When I messaged her again, she disappeared.
That happened during the early days of online shopping. Surprisingly, Malaysians are still dealing with dubious online sellers a decade later. So much so, the National Consumer Complaints Centre said that e-commerce ranked high on their consumer complaints in 2017.
The statistics not only mentioned shady websites that sell clothes and accessories but also other things like travel arrangements, prepaid cards and the likes.
If there aren’t enough problems in the world, here’s another scam you need to worry about.
4. Fake charities
Malaysians are a generous bunch. Show a picture of a malnourished child in a war-torn country or tsunami victims with no place to live, and we would help.
As much as there are kind and generous people in the world, there are bad ones.
Remember the time when our Finance Ministry set up Tabung Harapan? You wouldn’t believe the number of posters with fake account numbers being circulated on Facebook.
How about that time when scammers lure donations for flight MH17 victims? You would see fake social media profiles and blogs claiming to raise donations for the affected families.
Let’s not talk about the donation boxes you find in the mamak and restaurants. Sure, most donation boxes come from real charity organisations but there are fake ones too. Some would even walk around claiming to represent a popular organisation but in fact, they’re scammers in disguise.
These dubious charities can even earn as much as RM200 per day. Round it up and you can pay your web developer’s monthly salary with it.
Then, there’s the worst scam of all.
5. Investment scams
Imagine you have lots of gold in your safe.
By some shady power of telepathy, a company called and promised great return for it. All you need to do is sell it to them. Their plan is to accumulate enough gold to sell it to China. Once they do, you will receive more money than in a Sisqo music video.
As soon as you start seeing dollar signs, you said yes.
At first, you’re on a roll. You received seven cheques! That’s amazing, you thought.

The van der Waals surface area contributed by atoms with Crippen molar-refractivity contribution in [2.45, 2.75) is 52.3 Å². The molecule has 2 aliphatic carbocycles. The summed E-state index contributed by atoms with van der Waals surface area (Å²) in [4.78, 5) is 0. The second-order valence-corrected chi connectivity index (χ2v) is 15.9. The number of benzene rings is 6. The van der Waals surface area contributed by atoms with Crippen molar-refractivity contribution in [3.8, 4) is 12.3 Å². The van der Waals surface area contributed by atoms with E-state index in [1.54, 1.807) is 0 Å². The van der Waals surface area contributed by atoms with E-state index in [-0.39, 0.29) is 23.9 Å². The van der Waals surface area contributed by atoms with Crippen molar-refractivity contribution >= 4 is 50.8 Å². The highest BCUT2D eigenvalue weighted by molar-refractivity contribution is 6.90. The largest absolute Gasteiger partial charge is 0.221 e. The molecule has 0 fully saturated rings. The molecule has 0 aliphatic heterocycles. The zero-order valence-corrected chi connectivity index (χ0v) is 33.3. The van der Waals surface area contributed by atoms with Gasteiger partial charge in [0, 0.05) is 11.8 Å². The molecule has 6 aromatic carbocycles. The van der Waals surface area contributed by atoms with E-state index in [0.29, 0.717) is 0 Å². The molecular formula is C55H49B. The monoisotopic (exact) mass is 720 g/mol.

It doesn’t end there.
Your small monthly dividend also gave you a total of RM73,000 in the next seven months. This is it! You’re Warren fucking Buffett. You’re going to be rich!
Just as you’re enjoying your big break, something happened.
Your latest dividend cheque got bounced. Shit, you said. That was RM37,000!
You rushed to their office to demand some explanation, but it was too late. The office had been empty for more than a week. Those bastards had run away with your money.
This was a true story, by the way. Happened right here, that person was a victim of a gold investment scam that pocketed RM15 million from 100 different investors. That’s a lot!
Investment scams come in different names. Whether they’re called skim cepat kaya or Ponzi scheme, it means the same thing. These companies would lure you with the promise of insane returns but only to run away with your savings or valuable possessions. As of now, about half a million Malaysians have been cheated by investment scams alone.
It’s alarming to see these scams happening right under our noses or some shady office lot in Wisma Central.
These stories beg the question, “Are Malaysians that gullible?”
Honestly, anyone can make bad decisions when they’re promised love or money.
How to scam-proof yourself? Use research as your point of defence. Before saying yes to anything, learn as much about that person or organisation as you can. Look them up online and read articles, stories, or news relating to them.
Another way is to let people know. When you have another person looking into the situation, they can easily detect or sense something amiss. More so when it involves money transfers. It’s the least you can do to protect yourself from making bad decisions.
Like it or not, these scammers are still out there. If you must leave with a golden rule, here’s one.
If it’s too good to be true, it probably is.
For more articles by Cheng Sim, read Malaysians, What Were the Most Romantic Things Anyone’s Ever Done for You? and What It’s like to Work in a Fashion Start-Up for One Year and How I Survived It.